Now, in the first place, absolutely no one is proposing that the FISA court have jurisdiction over wiretapping activities that occur overseas. If the US Army wants to tap an Iraqi cell phone tower, or if the CIA wants to tap an underseas optical cable outside of the US territorial waters, neither the current FISA law nor any proposed changes would require court oversight of those activities. So the Eisenhower hypothetical is a total non-sequitur. Unless General Eisenhower somehow needed to tap American phone lines in order to carry out the D-Day invasion, none of the bills under consideration would have had any effect on his activities.

He says he’s worried about the ability to “conduct quick and effective surveillance of foreign al-Qaeda targets in foreign countries.” But the only time the Restore Act would require judicial scrutiny of “surveillance of foreign al-Qaeda targets in foreign countries” is when that surveillance requires ordering American telecom companies to install wiretaps on American soil, and when one end of that communication is likely to be on American soil. That’s a tiny fraction of our foreign intelligence-gathering activities, and so the Restore Act would place a correspondingly small burden on the executive branch.

Finally, when Hoekstra talks about “lawyering-up foreign intelligence,” he neglects to mention that every single proposed bill, the Restore Act included, expands the executive branch’s ability to engage in warrantless surveillance and restricts the courts’ oversight role compared to the status quo. Nobody is “lawyering up” anything. The debate is between Democrats who support only modest reductions in judicial oversight and a White House that is demanding the complete emasculation of judicial oversight of domestic-to-foreign eavesdropping.

This is just a quick follow-up to the post I made earlier in which I mentioned the new editorial James Gattuso and I penned for National Review about the growth of FCC regulation and spending in recent years. A few people asked me where we got the numbers we used in the piece regarding the growth of the FCC’s budget over time. Here are the relevant numbers and a graph charting that growth. The numbers can all be found in the the FCC’s annual budget reports.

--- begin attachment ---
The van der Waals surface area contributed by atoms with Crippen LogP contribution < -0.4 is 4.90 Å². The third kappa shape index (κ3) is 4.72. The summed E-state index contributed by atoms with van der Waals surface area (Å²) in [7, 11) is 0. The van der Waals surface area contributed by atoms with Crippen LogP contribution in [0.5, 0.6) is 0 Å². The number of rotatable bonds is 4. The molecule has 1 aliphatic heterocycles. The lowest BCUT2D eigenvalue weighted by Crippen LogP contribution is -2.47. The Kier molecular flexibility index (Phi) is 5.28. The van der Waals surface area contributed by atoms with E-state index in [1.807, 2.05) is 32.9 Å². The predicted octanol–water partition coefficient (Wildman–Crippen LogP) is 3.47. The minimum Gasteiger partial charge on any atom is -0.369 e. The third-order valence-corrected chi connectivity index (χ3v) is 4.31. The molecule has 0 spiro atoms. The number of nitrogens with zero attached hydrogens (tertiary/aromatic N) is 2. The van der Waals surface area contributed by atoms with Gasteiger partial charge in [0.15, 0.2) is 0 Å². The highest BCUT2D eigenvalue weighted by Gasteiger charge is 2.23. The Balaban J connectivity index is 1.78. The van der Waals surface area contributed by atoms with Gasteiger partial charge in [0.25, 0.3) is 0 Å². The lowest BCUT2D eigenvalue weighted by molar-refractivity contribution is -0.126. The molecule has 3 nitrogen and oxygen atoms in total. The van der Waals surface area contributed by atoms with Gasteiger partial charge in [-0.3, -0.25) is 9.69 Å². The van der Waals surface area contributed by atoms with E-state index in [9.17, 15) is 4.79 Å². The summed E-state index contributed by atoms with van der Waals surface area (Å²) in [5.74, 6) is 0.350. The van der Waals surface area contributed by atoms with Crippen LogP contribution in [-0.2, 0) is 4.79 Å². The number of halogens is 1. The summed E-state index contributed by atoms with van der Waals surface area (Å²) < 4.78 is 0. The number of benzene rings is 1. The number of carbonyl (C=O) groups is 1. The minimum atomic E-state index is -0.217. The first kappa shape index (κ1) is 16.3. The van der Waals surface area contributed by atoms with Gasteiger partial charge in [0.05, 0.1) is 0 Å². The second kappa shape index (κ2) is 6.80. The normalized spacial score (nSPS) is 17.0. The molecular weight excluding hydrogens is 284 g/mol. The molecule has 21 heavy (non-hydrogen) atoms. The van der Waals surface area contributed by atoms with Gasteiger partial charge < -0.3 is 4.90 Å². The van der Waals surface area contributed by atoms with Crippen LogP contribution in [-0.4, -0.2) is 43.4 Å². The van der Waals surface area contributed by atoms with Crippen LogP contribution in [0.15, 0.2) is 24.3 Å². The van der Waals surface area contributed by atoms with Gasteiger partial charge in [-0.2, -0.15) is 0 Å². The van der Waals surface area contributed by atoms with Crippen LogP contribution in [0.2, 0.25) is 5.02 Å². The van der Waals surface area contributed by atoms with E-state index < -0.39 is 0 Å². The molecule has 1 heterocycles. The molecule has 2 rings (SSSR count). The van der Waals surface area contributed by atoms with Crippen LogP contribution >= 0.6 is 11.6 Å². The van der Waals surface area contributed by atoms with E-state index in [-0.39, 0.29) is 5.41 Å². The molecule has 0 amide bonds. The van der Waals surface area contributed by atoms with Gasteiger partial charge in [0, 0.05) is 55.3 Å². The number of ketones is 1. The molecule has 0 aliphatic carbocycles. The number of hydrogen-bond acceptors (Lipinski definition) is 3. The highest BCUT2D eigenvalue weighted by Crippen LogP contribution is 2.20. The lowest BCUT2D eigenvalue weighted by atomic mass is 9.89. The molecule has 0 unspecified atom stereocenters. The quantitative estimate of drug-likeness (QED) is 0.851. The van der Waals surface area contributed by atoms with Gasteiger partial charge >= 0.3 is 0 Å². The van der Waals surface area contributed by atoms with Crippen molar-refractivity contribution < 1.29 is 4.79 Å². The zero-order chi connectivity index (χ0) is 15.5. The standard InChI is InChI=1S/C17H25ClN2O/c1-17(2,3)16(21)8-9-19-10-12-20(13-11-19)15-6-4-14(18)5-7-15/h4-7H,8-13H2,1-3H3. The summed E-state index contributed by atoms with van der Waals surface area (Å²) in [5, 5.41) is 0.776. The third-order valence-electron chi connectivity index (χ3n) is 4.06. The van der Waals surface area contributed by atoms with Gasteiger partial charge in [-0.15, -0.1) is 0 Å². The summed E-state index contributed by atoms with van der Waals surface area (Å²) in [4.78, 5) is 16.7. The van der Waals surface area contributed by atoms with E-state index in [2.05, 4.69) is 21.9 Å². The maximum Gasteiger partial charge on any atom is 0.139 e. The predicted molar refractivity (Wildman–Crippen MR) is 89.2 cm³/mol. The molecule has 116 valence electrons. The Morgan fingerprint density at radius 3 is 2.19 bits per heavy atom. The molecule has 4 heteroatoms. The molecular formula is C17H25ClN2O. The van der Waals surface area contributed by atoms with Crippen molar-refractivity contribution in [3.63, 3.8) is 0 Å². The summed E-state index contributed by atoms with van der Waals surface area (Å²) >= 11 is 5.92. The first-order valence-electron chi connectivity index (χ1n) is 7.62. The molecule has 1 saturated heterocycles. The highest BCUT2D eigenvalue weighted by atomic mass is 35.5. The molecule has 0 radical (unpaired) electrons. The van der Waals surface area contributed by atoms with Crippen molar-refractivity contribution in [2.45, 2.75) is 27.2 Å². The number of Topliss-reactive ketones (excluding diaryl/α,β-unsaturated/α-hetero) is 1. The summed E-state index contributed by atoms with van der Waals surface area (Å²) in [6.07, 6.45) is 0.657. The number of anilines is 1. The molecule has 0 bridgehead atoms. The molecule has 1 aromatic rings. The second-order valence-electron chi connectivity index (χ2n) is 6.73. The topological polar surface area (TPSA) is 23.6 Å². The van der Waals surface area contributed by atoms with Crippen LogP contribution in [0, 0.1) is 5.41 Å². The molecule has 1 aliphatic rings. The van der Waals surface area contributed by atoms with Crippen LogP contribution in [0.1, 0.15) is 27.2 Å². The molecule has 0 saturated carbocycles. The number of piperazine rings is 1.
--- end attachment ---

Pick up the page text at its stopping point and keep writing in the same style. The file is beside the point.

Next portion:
Next time some pro-regulatory advocate says that the agency is engaged in “radical deregulation” or something absurd like that, show them these numbers. There’s still a whole lotta regulatin’ going on over there!
FCC Budget Chart
FCC Budget Graph

This week in National Review Online, Cesar Conda and Lawrence Spivak ran an editorial entitled “Kevin Martin’s Pro-Market FCC,” arguing that the current FCC has generally been deregulatory and free market-oriented. Today, James Gattuso and I have set the record straight regarding just how off-the-rails this current FCC has really gone…
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November 29, 2007

TV Train Wreck
Martin, markets, and the potential for regulatory disaster.

By James Gattuso & Adam Thierer

Like cops shooing away onlookers at the scene of an accident, Cesar Conda and Lawrence Spivak argue (“Kevin Martin’s Pro-Market FCC”) that there’s no reason for conservatives to be concerned about the Federal Communications Commission (FCC). Under Chairman Kevin Martin, they say, the FCC has been “characterized by a consistent pro-entry/pro-consumer welfare mandate, the very hallmark of economic conservatism.”

In other words: “Just move along. Nothing to see here.”

Despite Conda and Spivak’s exhortations, however, there is much for the curious crowd to see in the train wreck that is the FCC. The most recent derailment began earlier this month, when Martin leaked plans to invoke an obscure provision of the Communications Act, and to assert nearly unlimited powers to regulate cable television if more than 70 percent of households subscribe to cable.

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Time’s “Correction”

by on November 28, 2007 · 2 comments

Wow. Here, in its entirety, is Time’s “correction” to Joe Klein’s error-ridden column on the Restore Act:

In the original version of this story, Joe Klein wrote that the House Democratic version of the Foreign Intelligence Surveillance Act (FISA) would allow a court review of individual foreign surveillance targets. Republicans believe the bill can be interpreted that way, but Democrats don’t.

Glenn Greenwald gets this exactly right:

Leave aside the false description of what Klein wrote. He didn’t say “that the House Democratic version of the Foreign Intelligence Surveillance Act (FISA) would allow a court review of individual foreign surveillance targets.” He said that their bill “would require the surveillance of every foreign-terrorist target’s calls to be approved by the FISA court” and “would give terrorists the same legal protections as Americans.” But the Editor’s false characterization of Klein’s original lie about the House FISA bill is the least of the issues here.